Research and Writing
Containing hundreds of thousands of volumes, this library has three locations, on LSC, WTC, and in the Rome Center. Besides providing online catalogues of print and digitally accessed books, articles, and media, Interlibrary loan via WorldCat, research guides, and databases, librarians can be contacted in person, over the phone, via email, or through the chatbox on the home page to answer any research questions about a subject or to help locate primary sources. Graduate students may check out a maximum of 500 books at one time. Additionally, students writing a thesis or dissertation can email the library to be waitlisted for a study carrel on one of the library's floors.
Located on the second floor of the Cudahy library on LSC, this newly remodled resource boasts a growing collection of Jesuitica, including missionary reports, scientific works, and literature from the medieval to Modern periods. Notable collections include the Jesuitica Collection, Michalak Collection of 19th century British satire & caricature, Charles A. Whittingham Chiswick Press collection, and History of Medicine collection. You will need to email librarian Kathy Young before making your trip, show your LUC ID, and sign the reader's record.
Bring your LUC student ID to this famous Chicago library to access thousands of primary sources. Membership is free, but will need to be renewed every year. Consult the website for hours of operation, especially around the holidays. To save time, make reading room document requests in advance via the library's website before making the trip to the library. In addition to offering multiple humanities seminars, lectures, and workshops year-round, which Chicago students can register for, also consider applying for the annual fellowships offered by the library for individual research projects. The yearly book fair is an event eagerly anticipated by Chicago bibliophiles.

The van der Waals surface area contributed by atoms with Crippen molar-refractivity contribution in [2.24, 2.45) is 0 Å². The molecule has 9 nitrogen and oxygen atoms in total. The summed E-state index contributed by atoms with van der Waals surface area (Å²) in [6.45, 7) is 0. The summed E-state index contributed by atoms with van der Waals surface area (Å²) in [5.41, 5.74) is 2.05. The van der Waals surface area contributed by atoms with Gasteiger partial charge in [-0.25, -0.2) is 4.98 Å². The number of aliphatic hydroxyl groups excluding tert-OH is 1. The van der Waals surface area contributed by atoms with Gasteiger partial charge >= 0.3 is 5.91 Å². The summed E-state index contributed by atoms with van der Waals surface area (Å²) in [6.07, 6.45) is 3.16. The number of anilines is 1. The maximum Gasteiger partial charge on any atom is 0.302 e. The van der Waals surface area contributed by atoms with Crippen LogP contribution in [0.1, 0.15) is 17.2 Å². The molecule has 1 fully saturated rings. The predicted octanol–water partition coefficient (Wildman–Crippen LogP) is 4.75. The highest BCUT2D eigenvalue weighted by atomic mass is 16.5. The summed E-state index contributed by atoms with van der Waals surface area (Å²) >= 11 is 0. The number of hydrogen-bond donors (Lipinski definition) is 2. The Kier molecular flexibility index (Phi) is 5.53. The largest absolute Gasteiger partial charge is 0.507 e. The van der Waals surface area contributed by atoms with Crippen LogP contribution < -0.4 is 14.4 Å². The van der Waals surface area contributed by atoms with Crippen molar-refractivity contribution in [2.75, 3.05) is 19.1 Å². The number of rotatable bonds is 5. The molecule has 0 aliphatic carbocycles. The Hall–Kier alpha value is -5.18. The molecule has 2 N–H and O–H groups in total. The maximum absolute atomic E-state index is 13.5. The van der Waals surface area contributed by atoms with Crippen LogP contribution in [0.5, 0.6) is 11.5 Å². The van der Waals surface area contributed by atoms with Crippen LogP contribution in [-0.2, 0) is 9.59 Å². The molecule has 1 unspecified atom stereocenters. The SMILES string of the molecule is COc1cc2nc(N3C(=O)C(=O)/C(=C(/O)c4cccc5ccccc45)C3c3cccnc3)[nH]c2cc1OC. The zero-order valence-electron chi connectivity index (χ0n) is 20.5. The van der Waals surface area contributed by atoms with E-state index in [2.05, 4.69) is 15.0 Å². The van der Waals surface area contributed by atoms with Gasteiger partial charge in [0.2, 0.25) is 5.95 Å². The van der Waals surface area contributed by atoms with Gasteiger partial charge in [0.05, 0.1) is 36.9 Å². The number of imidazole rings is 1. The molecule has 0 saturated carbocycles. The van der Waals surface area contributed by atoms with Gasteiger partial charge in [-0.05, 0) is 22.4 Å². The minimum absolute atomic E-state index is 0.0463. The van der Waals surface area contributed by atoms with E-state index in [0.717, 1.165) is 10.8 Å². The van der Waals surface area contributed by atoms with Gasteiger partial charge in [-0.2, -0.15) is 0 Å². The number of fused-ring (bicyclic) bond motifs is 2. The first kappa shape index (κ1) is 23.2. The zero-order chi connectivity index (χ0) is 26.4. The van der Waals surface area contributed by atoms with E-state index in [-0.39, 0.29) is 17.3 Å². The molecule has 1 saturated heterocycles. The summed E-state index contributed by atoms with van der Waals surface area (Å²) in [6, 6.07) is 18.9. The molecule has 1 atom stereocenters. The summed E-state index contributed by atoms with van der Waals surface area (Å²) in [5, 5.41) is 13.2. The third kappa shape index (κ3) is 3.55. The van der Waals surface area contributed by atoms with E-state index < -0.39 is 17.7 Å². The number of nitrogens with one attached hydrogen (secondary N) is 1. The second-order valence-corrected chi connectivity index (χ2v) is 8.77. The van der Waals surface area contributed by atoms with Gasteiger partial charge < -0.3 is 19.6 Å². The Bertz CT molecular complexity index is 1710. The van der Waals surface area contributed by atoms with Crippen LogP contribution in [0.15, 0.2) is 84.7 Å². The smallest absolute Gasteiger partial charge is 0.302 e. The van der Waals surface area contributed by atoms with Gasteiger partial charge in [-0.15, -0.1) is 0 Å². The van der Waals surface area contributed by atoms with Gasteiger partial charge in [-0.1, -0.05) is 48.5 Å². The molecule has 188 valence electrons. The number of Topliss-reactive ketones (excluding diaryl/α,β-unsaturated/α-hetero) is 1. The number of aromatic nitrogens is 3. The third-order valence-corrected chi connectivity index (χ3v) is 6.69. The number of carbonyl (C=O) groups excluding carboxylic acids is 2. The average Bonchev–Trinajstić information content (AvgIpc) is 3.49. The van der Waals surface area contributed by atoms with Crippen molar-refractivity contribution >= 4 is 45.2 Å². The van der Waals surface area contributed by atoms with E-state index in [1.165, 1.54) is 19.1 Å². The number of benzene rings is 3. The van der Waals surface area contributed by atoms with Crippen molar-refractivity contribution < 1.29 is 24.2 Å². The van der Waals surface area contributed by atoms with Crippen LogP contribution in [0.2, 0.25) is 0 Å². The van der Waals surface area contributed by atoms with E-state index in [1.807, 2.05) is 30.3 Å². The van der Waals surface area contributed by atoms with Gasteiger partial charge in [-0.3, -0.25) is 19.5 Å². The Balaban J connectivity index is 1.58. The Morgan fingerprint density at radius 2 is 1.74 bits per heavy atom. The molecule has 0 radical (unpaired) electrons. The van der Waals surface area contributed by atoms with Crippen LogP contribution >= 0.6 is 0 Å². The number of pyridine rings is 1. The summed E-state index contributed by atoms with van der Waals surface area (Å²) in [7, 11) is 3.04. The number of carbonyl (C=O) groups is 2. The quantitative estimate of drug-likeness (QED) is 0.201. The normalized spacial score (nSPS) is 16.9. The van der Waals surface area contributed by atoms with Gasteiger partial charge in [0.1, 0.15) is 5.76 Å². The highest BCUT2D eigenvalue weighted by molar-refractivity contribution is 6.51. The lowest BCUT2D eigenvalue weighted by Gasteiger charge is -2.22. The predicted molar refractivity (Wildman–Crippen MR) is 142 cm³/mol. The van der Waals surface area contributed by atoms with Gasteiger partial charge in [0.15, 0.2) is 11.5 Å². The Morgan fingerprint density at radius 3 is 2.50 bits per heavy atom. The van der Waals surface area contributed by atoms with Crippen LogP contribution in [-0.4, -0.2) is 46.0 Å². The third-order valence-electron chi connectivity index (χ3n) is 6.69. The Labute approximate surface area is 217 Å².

Consider searching the archive holdings and book collections of local and university libraries including those of Northwestern, UIC, the University of Chicago, and Purdue University. Though many universities have the same academic books, they will hold vastly different and specialized archives such as collections on the transatlantic slave trade, the Victorian novel, modernist literature, Chicago history, law, and politics, etc. Often LUC students have reciprocal borrowing privileges with institutional libraries after presenting a LUC ID at the library circulations desk and establishing an account. Remember to abide by the use and borrowing rules of each library you utilize for your research. For other local research, register for a library card at CPL's Harold Washington Library after establishing proof of residence.
If you need to travel outside of the local area, consider submitting a Research Funding Request well in advance of your travel to the Graduate School for a maximum research grant of $300.00. Once having successfully applied through GSPS, you will be reimbursed after your travel. There are several windows for research funding requests, which can be viewed on the "Graduate Research" page of the Graduate School website.
With two locations, one on the 2nd floor of LSC's Klarcheck Information Commons, and another on the 6th floor of WTC'S Lewis Towers, this free service provides LUC students, faculty, and alumni with expert editing advice. While the Writing Center is not a drop-off editing service, tutors will read and give advice on essays, CVs, theses, dissertations, conference presentations, articles, and any other piece of writing imaginable. After making an account, both in-person and online appointments can be made within specific time slots open on the schedule. Also look through the Loyola Online Writing Lab (OWL) on the Writing Center website for valuable writing, editing, language skills, and professionalization help.
Periodic workshops on thesis/formatting, graduate writing, grant writing, and other topics are sponsored by the Professional & Academic Development outreach program and advertised in emails.